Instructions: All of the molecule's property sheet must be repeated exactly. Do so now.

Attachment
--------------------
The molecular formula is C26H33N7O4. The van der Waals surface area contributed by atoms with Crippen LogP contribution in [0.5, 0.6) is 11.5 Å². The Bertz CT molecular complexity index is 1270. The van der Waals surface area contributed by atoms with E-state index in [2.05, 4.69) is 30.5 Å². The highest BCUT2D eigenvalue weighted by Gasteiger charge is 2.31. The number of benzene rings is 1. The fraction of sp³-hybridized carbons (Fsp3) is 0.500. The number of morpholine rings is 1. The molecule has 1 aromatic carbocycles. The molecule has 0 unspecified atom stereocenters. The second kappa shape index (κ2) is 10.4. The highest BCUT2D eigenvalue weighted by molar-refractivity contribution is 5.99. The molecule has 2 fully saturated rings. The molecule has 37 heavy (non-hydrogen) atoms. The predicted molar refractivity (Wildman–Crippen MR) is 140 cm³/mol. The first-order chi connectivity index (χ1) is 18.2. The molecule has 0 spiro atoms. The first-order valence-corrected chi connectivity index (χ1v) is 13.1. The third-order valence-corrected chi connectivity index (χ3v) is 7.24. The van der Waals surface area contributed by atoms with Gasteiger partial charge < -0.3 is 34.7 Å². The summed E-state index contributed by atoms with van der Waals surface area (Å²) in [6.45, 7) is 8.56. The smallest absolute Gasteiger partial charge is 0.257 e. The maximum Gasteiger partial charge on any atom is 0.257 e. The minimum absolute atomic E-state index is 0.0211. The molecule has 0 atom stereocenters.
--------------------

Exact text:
The molecular formula is C26H33N7O4. The van der Waals surface area contributed by atoms with Crippen LogP contribution in [0.5, 0.6) is 11.5 Å². The Bertz CT molecular complexity index is 1270. The van der Waals surface area contributed by atoms with E-state index in [2.05, 4.69) is 30.5 Å². The highest BCUT2D eigenvalue weighted by Gasteiger charge is 2.31. The number of benzene rings is 1. The fraction of sp³-hybridized carbons (Fsp3) is 0.500. The number of morpholine rings is 1. The molecule has 1 aromatic carbocycles. The molecule has 0 unspecified atom stereocenters. The second kappa shape index (κ2) is 10.4. The highest BCUT2D eigenvalue weighted by molar-refractivity contribution is 5.99. The molecule has 2 fully saturated rings. The molecule has 37 heavy (non-hydrogen) atoms. The predicted molar refractivity (Wildman–Crippen MR) is 140 cm³/mol. The first-order chi connectivity index (χ1) is 18.2. The molecule has 0 spiro atoms. The first-order valence-corrected chi connectivity index (χ1v) is 13.1. The third-order valence-corrected chi connectivity index (χ3v) is 7.24. The van der Waals surface area contributed by atoms with Gasteiger partial charge < -0.3 is 34.7 Å². The summed E-state index contributed by atoms with van der Waals surface area (Å²) in [6.45, 7) is 8.56. The smallest absolute Gasteiger partial charge is 0.257 e. The maximum Gasteiger partial charge on any atom is 0.257 e. The minimum absolute atomic E-state index is 0.0211. The molecule has 0 atom stereocenters.